Traveling from Germany to Libya and then to the site in the Sahara dessert proved to be quite challenging. The unstable political situation, with the civil war going on and of course the ever present Covid-19 virus, caused many delays. Extra paperwork was needed to enter the dessert etc. but after 4 days I eventually arrived on site in the Oilfields and at the workers camp in Messla to install our containerized system.
This location of Messla is really remote, 600 km south of Bengasi and the next closest worker camp being Sarir, which is about 40 minutes drive south, where our next WWTP was already waiting for installation, after completion of the work at Messla.
Both these worker towns belong to the Arabian Gulf Oil Company which in turn belong to the National Oil Cooperation, one of the largest Oil and Gas companies in the world.
The existing sewage plant in Messla was out of service and redundant, which resulted in the replacement with a ClearFox® containerized plant, which was to be situated nearer to the original source tanks.
The first day was spent checking the foundation, setting up the containers and connecting the containers according to the site plans. Also doing the electrical connections and setting up the piping from the source to the screen.
The second day we setup the screen on the top of the container system and modified the solid removal pipe to the solid waste bin. This was found necessary, due to the extreme winds that come from different directions all the time and of course the renown sandstorms that plague the dessert. The IBC container was modified and the piping done for the cleaned water from the clarifier to the IBC with chlorine dosing set up and the piping to the cleaned/freshwater holding tank from which water would be used for irrigation and “making the dessert green”.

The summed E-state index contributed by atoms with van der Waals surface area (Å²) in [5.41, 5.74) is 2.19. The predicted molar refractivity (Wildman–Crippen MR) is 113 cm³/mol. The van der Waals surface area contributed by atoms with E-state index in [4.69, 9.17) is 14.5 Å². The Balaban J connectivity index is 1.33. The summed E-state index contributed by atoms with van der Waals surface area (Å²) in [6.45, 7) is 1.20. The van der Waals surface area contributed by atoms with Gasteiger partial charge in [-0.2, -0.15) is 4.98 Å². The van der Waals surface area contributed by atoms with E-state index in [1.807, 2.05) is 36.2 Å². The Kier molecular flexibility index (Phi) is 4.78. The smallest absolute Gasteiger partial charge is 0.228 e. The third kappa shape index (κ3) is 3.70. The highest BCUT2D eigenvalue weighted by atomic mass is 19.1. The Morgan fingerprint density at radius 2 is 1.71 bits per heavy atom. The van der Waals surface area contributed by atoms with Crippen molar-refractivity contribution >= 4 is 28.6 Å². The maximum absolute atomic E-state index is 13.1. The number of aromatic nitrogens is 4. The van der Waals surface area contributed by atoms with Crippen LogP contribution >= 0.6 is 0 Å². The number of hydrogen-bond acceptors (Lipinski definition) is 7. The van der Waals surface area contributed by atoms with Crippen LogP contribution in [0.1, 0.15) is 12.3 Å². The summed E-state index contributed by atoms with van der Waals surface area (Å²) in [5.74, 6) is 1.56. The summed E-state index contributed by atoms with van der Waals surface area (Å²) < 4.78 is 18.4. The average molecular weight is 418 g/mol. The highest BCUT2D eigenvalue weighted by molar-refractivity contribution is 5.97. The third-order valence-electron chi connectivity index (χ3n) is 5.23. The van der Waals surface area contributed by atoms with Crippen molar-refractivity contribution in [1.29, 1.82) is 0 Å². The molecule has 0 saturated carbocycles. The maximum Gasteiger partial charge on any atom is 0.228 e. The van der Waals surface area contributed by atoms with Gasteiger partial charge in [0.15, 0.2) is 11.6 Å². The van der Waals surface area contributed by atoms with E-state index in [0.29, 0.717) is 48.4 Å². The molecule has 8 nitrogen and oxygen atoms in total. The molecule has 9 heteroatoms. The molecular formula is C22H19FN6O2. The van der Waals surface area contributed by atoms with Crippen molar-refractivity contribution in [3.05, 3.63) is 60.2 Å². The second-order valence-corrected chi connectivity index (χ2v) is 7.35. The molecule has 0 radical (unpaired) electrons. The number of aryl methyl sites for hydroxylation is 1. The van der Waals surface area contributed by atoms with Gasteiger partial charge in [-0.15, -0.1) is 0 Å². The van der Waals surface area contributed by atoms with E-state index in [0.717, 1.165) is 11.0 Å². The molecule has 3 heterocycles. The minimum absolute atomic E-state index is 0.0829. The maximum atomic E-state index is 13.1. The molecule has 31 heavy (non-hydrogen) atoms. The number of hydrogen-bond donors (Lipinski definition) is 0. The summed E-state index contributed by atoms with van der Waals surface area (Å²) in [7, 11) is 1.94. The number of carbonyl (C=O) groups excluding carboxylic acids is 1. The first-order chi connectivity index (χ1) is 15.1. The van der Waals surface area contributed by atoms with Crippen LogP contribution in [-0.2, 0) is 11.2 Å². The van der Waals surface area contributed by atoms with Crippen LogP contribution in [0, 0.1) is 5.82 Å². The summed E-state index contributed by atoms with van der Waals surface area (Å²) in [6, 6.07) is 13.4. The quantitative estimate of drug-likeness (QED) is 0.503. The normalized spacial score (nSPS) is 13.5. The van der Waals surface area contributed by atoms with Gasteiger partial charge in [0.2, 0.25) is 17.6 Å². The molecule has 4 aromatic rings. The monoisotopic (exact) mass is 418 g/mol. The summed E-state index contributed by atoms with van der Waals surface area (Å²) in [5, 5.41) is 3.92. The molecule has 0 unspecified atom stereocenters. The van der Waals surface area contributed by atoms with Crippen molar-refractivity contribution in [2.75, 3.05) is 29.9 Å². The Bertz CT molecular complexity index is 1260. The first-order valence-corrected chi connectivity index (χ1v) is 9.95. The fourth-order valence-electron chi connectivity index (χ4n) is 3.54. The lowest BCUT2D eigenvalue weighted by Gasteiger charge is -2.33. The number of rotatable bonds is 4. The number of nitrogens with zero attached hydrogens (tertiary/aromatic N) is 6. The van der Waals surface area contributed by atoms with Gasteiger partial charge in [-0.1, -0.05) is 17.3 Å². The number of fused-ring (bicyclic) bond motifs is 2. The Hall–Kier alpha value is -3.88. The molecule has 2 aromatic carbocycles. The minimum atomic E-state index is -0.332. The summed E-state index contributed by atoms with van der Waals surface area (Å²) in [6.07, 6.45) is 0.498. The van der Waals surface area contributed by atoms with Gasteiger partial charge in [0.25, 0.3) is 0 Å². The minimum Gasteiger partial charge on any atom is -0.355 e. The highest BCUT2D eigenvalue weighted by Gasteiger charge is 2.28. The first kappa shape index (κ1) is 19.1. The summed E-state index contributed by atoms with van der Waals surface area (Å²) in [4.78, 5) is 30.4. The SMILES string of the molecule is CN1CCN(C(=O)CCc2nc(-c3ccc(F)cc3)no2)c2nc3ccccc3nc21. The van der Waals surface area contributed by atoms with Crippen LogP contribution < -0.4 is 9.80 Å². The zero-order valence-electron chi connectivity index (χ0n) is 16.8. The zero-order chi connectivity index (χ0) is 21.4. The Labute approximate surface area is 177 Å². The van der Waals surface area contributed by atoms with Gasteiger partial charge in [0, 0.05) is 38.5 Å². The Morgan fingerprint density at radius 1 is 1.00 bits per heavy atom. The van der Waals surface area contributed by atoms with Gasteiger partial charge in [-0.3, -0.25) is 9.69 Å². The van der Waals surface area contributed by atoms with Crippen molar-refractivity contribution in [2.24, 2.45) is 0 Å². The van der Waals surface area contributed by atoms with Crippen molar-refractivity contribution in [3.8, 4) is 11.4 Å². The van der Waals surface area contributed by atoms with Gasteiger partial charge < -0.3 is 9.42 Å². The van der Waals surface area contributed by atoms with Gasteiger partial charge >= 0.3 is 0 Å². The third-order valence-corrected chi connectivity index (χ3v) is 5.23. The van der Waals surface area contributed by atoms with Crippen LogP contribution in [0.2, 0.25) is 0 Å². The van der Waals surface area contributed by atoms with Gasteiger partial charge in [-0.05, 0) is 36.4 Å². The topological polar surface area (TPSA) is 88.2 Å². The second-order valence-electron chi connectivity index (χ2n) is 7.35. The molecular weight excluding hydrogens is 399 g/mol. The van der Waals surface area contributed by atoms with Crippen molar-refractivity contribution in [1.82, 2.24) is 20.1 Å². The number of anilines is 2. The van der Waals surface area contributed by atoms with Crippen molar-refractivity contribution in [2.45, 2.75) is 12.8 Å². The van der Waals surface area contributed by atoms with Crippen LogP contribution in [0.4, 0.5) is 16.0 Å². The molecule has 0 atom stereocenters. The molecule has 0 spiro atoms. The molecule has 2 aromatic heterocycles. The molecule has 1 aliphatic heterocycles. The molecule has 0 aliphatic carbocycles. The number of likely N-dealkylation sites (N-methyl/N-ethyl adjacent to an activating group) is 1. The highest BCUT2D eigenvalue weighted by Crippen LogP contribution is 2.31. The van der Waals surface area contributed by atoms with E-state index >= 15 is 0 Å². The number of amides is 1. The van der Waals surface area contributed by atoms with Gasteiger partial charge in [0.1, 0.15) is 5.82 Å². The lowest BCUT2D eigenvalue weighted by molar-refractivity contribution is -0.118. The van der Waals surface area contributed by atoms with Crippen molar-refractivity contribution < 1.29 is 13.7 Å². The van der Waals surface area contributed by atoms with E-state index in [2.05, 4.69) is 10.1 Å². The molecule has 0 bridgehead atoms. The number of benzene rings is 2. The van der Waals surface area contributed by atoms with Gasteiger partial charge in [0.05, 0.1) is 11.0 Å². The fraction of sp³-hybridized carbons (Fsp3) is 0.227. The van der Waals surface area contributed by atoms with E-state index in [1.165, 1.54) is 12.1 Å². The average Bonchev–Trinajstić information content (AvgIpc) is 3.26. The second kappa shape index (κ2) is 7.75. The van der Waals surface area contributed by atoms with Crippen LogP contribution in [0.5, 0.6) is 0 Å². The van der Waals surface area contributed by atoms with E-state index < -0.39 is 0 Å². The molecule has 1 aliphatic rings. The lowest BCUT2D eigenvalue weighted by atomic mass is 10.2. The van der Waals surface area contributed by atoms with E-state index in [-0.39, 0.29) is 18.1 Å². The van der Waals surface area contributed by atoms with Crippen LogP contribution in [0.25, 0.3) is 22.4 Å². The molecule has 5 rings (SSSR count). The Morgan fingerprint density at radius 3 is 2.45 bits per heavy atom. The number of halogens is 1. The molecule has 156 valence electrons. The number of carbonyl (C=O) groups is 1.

On the third day we did the connections for the blowers to the aerated buffer and the Fixed Bed Bio Reactor and set up the blowers in the tech room. We then partly filled the system with freshwater and started testing the system functions with the blowers. Then we installed the level sensors and the piping for the truck filling, which would again take cleaned water from the cleaned/freshwater holding tank back to the tech room where it would go through UV disinfection and sand filters before being filled into the water truck.
The fourth day was spent attaching the dome shafts and doing the foam piping connections. Installing the inflow from the screen to the buffer and also the overflow piping, should blockages occur with solids in the screen. Then the clarifier and sludge modules were set up and the visual and acoustic alarms were installed outside the plant.
The fifth day was spent testing the containerized system, which was then completely filled with water and set to auto mode for testing. Minor adjustments were made to facilitate the Biological growth in the FBR Reactors and aeration control. As all was functioning, the system was then connected to the Inflow sewage tanks and the wastewater treatment was started in auto mode.
On day six the system operators were instructed with the operation of the system and the official commissioning and handing over of the WWTP was done. Some of the company representatives flew in by jet from Bengasi to be present at this occasion, which was quite a surprise, but showed the interest and importance of this first of many containerized treatment plants that would be installed.
It was quite an experience to work in a war torn country, with unexpected turn of events and confrontations. It was a very interesting project, across language and cultural barriers, isolated geographically and Covid-19 present at all times.
I thank all the staff of the Arabian Gulf Oil Company, Tawa and its employees for the cooperation and assistance during my stay there and of course getting back safely. I had a great time working with highly professional people, who always had my wellbeing in mind.